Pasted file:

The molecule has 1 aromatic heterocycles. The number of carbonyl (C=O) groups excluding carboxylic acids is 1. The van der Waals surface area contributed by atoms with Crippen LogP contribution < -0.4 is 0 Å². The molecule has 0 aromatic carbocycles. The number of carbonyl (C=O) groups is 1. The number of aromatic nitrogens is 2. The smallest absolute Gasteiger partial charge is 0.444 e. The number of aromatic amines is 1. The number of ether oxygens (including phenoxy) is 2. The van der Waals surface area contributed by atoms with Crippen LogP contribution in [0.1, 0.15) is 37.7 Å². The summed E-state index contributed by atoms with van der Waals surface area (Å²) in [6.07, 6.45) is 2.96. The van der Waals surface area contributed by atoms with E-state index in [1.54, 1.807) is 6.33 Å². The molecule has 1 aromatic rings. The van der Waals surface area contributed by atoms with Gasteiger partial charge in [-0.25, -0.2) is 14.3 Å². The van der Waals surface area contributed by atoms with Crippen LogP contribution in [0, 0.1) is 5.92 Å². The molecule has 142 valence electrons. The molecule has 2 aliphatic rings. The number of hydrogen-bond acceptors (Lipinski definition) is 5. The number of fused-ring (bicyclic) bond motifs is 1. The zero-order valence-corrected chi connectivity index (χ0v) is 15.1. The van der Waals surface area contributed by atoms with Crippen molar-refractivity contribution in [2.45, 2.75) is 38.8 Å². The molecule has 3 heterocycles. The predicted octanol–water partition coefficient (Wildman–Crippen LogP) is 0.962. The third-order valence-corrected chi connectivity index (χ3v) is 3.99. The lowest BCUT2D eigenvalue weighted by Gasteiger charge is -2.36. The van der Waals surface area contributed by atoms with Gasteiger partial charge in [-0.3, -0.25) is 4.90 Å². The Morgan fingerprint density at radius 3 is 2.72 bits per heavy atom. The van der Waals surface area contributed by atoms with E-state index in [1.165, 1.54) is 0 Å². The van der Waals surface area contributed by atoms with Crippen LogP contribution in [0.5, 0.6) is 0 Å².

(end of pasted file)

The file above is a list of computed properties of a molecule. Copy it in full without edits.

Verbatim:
The molecule has 1 aromatic heterocycles. The number of carbonyl (C=O) groups excluding carboxylic acids is 1. The van der Waals surface area contributed by atoms with Crippen LogP contribution < -0.4 is 0 Å². The molecule has 0 aromatic carbocycles. The number of carbonyl (C=O) groups is 1. The number of aromatic nitrogens is 2. The smallest absolute Gasteiger partial charge is 0.444 e. The number of aromatic amines is 1. The number of ether oxygens (including phenoxy) is 2. The van der Waals surface area contributed by atoms with Crippen LogP contribution in [0.1, 0.15) is 37.7 Å². The summed E-state index contributed by atoms with van der Waals surface area (Å²) in [6.07, 6.45) is 2.96. The van der Waals surface area contributed by atoms with E-state index in [1.54, 1.807) is 6.33 Å². The molecule has 1 aromatic rings. The van der Waals surface area contributed by atoms with Gasteiger partial charge in [-0.25, -0.2) is 14.3 Å². The van der Waals surface area contributed by atoms with Crippen LogP contribution in [0, 0.1) is 5.92 Å². The molecule has 142 valence electrons. The molecule has 2 aliphatic rings. The number of hydrogen-bond acceptors (Lipinski definition) is 5. The number of fused-ring (bicyclic) bond motifs is 1. The zero-order valence-corrected chi connectivity index (χ0v) is 15.1. The van der Waals surface area contributed by atoms with Crippen molar-refractivity contribution in [2.45, 2.75) is 38.8 Å². The molecule has 3 heterocycles. The predicted octanol–water partition coefficient (Wildman–Crippen LogP) is 0.962. The third-order valence-corrected chi connectivity index (χ3v) is 3.99. The lowest BCUT2D eigenvalue weighted by Gasteiger charge is -2.36. The van der Waals surface area contributed by atoms with Gasteiger partial charge in [-0.3, -0.25) is 4.90 Å². The Morgan fingerprint density at radius 3 is 2.72 bits per heavy atom. The van der Waals surface area contributed by atoms with E-state index in [1.165, 1.54) is 0 Å². The van der Waals surface area contributed by atoms with Crippen LogP contribution in [0.5, 0.6) is 0 Å².